South Carolina Republican U.S. Sen. Jim DeMint is resigning his post (copy) (copy)

Former U.S. Sen. Jim DeMint, R-S.C. File/AP

WASHINGTON — A month after being abruptly ousted as president of the Heritage Foundation, former U.S. Sen. Jim DeMint said he felt "liberated."

The South Carolina Republican has quickly jumped from leading an academic conservative think tank to rejoining the grass-roots activist community — the same one that embraced him years ago while the GOP establishment chafed in almost equal measure.

"I can do more with a small group to support conservatives than I could at Heritage," DeMint told The Post and Courier on Tuesday. "I can do a whole lot more with the grass-roots for people who want to save the country."

DeMint has joined the Convention of States Project as a senior adviser.

Philosophically, the advocacy group lobbies for limited government and expanded states' rights. In practice, it's working to convince at least 34 state legislatures to assert their Article V authority in the U.S. Constitution and pass a resolution demanding the convening of a "convention of states."

In such a scenario, state legislatures, rather than Congress, would have the power to propose and vote on amendments to the Constitution relating to balancing the budget, reining in executive orders and imposing congressional term limits, among other things.

Thirty-eight states would still have to ratify the amendments for them to go into effect.

A fiscal hawk, DeMint advocated for a convention of states throughout his time at Heritage but was ultimately unable to get the organization to adopt a supportive stance.

"I was careful at Heritage not to impose my opinion on the researchers, but in this case I know what’s right. I’ve lived it," DeMint said. "No one can tell me there’s more risk in a states-amendment convention than there is in the status quo."

DeMint said it is still important to empower the elected officials who are "getting it right," at the state level and in Washington, D.C. Many of the conservatives elected to Congress in the 2010 tea party wave were actually DeMint recruits, and DeMint said they could be helpful to the cause.

"We’ve got to continue to support the people who are here and trying to make a difference," he said. "But on the big issues like fiscal restraint, that reach of the federal government into all areas of our lives, it's not going to happen unless the states pull that emergency break that the Constitution gives us."

DeMint faces an uphill battle in getting states on board with advocating for what would be termed a convention of states resolution, which even many conservatives strongly oppose.

It will likely be a challenge in his home state of South Carolina, too. There are currently 12 states that have passed convention of states resolutions; the Palmetto State is not one of them.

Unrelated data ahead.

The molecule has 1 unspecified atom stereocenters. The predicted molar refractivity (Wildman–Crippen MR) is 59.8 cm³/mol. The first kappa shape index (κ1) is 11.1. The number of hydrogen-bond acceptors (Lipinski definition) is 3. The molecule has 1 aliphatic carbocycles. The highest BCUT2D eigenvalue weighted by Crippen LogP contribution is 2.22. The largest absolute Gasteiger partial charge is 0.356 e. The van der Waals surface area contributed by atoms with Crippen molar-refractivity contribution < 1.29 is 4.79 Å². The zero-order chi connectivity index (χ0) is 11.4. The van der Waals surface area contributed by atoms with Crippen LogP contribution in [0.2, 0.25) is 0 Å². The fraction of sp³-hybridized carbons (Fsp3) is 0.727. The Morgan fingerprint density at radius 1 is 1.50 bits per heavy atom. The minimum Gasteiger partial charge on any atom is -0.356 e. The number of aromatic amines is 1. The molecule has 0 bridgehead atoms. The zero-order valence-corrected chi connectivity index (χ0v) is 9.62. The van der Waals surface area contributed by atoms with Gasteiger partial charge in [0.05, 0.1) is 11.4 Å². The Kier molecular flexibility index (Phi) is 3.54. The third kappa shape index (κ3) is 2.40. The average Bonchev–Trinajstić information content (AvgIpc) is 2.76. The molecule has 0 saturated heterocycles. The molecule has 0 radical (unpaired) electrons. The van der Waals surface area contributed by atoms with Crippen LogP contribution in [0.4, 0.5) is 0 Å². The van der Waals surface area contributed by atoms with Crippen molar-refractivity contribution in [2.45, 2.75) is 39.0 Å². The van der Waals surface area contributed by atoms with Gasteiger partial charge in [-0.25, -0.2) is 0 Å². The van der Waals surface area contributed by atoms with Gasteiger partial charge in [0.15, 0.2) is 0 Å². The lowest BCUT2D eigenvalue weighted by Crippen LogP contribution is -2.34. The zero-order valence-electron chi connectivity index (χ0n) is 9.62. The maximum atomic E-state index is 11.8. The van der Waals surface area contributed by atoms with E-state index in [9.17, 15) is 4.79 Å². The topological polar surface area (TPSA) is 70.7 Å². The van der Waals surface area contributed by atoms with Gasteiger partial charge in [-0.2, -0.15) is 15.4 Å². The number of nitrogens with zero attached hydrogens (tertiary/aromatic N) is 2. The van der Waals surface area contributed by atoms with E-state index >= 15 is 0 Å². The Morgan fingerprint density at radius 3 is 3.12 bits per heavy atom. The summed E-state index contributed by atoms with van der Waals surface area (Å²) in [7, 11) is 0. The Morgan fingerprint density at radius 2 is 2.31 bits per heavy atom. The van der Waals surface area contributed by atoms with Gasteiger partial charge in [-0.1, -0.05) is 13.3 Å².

It is not for want of trying, said state Sen. Larry Grooms, R-Charleston, whose efforts pass a convention of states resolution have faltered in the most recent legislative sessions.

Grooms said he was hopeful DeMint would bring some "credibility" to the movement.

DeMint didn't promise he could win a victory for Grooms' resolution back in Columbia. But he did say he hoped to make the issue a part of the Republican platform in the 2018 midterm elections there. He said he planned to speak to state representatives up for reelection next year, along with any of the Republican candidates for governor.

"This should be a part of it," DeMint said. "It’s not enough to send representatives to Washington and then forget about them. It is the role of the state legislature to control the federal government. It’s been that way from the beginning."

If DeMint does manage to make a convention of states a focal point of 2018 races in South Carolina, that could add momentum to the movement. Jay Riestenberg, a spokesman for the government watchdog group Common Cause, conceded DeMint might be a formidable opponent in the organization's fight against the Convention of States Project.

"What I see DeMint’s value to them being, is opening doors to all these big Republican and conservative donors," Riestenberg said. "They are looking for more conservative donors to come to their crazy idea, and he’s the guy who can deliver on it."

If DeMint is able to mobilize grass-roots activists on the right to advance a convention of states resolution, Riestenberg said it would be up to grass-roots activists on the left to defeat it. Common Cause has successfully lobbied against convention of states resolutions elsewhere. 

U.S. Rep. Mark Sanford of Mount Pleasant and South Carolina's former Republican governor, said while he supported the concept, he wasn't optimistic it would ever come to fruition — or at least not with the help of his state.

"For conservatives, hope springs eternal, but keep in mind we live in a state where they won't even allow a public referendum," Sanford said. "We won't even allow that. This is the legislative body I fought for eight years of my life, which is 'we know what's best for y'all.'"

Emma Dumain is The Post and Courier's Washington correspondent. Reach her at 843-834-0419 and follow her @emma_dumain.